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The Pew Research Center has released an update to its online calculator that quickly informs you about the income category to which you belong: lower income, middle income, or upper income.
According to Pew, 52% of Americans lived in middle-class households as of 2018, which is defined as earning over $48,500. That dollar figure is adjusted, however, based on where you live and the size of your household.
For instance, a household in Jackson, Tenn., can earn $39,500 and still qualify as middle-class thanks to that city’s low cost of living. Conversely, a family in San Francisco, where prices are notoriously high, would need to take in $63,800 to be counted as middle-class.
If you want to find out your own income bracket, here is the calculator:
The calculator also includes a second segment enabling you to see the income distribution of those with a background similar to yours—taking into account the factors of age, race, education, and marital status.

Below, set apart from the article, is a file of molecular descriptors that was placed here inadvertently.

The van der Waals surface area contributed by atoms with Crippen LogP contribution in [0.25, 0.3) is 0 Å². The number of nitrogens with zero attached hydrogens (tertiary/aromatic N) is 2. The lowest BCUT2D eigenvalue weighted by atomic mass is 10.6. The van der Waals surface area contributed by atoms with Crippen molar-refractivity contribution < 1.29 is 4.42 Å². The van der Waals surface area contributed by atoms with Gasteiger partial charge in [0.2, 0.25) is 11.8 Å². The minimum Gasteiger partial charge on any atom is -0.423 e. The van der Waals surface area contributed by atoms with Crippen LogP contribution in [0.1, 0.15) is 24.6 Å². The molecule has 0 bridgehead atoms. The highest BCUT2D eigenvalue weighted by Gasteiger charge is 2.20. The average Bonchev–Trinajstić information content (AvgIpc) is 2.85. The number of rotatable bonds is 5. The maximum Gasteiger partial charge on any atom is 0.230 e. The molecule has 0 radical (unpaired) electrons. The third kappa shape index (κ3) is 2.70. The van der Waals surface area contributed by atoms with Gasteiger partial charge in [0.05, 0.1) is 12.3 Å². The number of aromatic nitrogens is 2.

The Pew data on which the calculation is based is from 2018, so it does not take into account the massive economic disruption caused by the pandemic. Pew, however, does cite a recent survey in which it found the economic fallout has disproportionally hurt lower-income Americans.
“The survey found that 36% of lower-income adults and 28% of middle-income adults said they had lost a job or taken a pay cut due to the coronavirus outbreak, compared with 22% of upper-income adults,” the think tank reports.
The new report also noted that nearly three in 10 Americans (29%) were in lower-income households, while 19% were in upper-income households.
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This story was originally featured on Fortune.com